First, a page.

Hierdie is die LitNet-argief (2006–2012)
This is the LitNet archive (2006–2012)
Jonathan Amid - 2011-06-24
As I was reading the recent comments made about women’s writing and women writers by one VS Naipaul, winner of the Nobel Prize for Literature no less, a quote from William Shakespeare’s beloved Romeo and Juliet came to mind: “What’s in a name? That which we call a rose by any other name would smell as sweet.” When I heard what Naipaul had uttered about women’s writing and Jane Austen in particular, I was displeased to say the least. But was I shocked, surprised, caught off guard? Hardly! The man in question (with the huge bull’s-eye on his back, chest and penis) is Sir Vidiadhar Surajprasad, purveyor of some of the most cycloptic, pessimistic, altogether misanthropic literature ever to be celebrated by those in the Ivory Tower.
A quick perusal of the internet, a leisurely visit to the local Exclusive Books or Wordsworth, or an extended investigation into the number of women involved in literary practice would all reveal the following result: While the “contemporary insidious misogynistic patriarchy” and “continued patriarchal hold on language” that Schutte identifies is neither complete fallacy nor dominant discourse in reading and writing circles, we find that more and more women are working very hard to express their own subjectivity and experience. A quick glance at the fantastic female authors currently held in high esteem by the public and publishing houses alike (such as Marlene Van Niekerk) suggests that this a process tackled in a grammar that vehemently resists the patriarchal, the phallogocentric and the logocentric, through a language of writing that celebrates the bodies, minds and power of women.
Do we turn to Foucault’s novel idea of the “founders of discursivity” and bestow such a title upon those whose writing is deemed groundbreaking through its genre-bending, epoch-defining, shamanic or self-reflexive qualities? Or do we use literary prizes as a guide to choosing the “best” books to read? At the end of the day, what makes one work of literature a classic and another a pedestrian piece, unworthy of being put on a pedestal? Who is fit to answer these questions?! Academics? Reviewers? The man in the street, the common reader reading for pleasure? These are questions without any easy answers, but questions that simply must be addressed, particularly in this age of “reality hunger”, to quote David Shields, where the future of the novel and book as we know it is seemingly under threat.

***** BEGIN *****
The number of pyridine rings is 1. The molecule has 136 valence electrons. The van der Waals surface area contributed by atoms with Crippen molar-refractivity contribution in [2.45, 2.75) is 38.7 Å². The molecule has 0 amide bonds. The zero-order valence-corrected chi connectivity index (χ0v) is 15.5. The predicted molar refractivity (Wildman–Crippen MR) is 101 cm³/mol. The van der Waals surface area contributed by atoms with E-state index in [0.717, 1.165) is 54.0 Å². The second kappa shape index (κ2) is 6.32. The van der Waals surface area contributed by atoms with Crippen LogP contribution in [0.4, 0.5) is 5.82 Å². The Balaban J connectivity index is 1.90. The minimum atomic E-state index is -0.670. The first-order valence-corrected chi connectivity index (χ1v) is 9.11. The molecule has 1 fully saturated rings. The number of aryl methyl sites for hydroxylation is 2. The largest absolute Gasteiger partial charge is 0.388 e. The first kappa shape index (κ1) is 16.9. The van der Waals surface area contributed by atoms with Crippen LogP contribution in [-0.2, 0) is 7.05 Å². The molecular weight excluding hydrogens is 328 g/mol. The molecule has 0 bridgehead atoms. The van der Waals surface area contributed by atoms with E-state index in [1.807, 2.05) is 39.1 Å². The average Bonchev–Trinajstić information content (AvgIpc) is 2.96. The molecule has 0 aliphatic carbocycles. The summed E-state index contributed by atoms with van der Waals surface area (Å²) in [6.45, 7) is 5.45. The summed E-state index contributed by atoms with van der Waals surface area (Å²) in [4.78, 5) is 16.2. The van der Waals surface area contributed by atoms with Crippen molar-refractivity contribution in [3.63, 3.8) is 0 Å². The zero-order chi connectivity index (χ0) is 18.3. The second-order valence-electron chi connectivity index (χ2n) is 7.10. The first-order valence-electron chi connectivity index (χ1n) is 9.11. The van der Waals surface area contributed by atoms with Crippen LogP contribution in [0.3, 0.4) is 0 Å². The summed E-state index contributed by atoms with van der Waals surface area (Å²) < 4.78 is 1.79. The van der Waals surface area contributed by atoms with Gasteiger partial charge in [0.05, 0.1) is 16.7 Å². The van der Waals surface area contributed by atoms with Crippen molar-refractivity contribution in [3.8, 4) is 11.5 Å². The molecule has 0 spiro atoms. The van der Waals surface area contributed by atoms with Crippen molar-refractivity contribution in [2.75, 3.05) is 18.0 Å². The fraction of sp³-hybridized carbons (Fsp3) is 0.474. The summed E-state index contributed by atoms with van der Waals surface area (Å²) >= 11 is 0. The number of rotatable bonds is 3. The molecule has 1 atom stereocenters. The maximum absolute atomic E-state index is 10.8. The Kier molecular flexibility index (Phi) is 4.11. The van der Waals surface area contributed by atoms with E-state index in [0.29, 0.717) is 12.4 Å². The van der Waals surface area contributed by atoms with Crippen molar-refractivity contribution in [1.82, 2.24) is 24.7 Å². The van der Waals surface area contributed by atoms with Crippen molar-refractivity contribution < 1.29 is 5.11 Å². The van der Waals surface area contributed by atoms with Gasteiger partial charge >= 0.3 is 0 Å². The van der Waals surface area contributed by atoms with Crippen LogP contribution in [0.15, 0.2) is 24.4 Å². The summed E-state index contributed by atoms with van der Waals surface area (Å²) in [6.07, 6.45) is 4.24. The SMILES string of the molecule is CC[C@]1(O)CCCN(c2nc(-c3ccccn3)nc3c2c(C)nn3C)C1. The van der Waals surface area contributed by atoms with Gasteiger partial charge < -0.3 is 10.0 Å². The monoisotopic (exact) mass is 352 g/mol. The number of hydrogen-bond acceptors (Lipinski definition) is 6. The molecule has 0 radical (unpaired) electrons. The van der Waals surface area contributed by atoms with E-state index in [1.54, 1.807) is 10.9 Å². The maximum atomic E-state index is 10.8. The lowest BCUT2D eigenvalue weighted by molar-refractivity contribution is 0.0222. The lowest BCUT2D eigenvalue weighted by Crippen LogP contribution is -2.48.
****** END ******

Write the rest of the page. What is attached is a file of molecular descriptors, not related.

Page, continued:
To return to my quote from Romeo and Juliet, it seems that Literature itself is in this context the beautiful yet mysterious rose, simultaneously fragile and resilient, its petals soft, yet its thorns so prickly to some! If we agree that literature means different things to different people, then just as Naipaul might find fault with all that is penned by a female hand – dismissing their “sentimentality” and “narrow view of the world” – I might decry his pen as poisonous, his words as slander, his oeuvre overwrought and his praise by those who enjoy his work as obsequious – both submissive and sycophantic. While Naipaul points a trivialising finger at women writers, othering and belittling them, he unhinges the nuts and bolts of his own colonial critique, which Austen, if she were alive today, might have derided as mere fool’s gold.
My point is that Naipaul’s criticism of women writers draws our attention to the archaic attitudes that still stir in the hearts of some men, and – while buried under an avalanche of invective – has equally made some of us remember, and question, what we love about women’s literature (and Literature itself). I would not be surprised if many readers now return for a repeat visit to their favourite Austen, Brontë or Eliot novels, or discover some of the wonderful writing of someone like Hilary Mantell. Words are the means to meaning, the picture of perception and the frames of perspective. They can only mean what we decide they mean.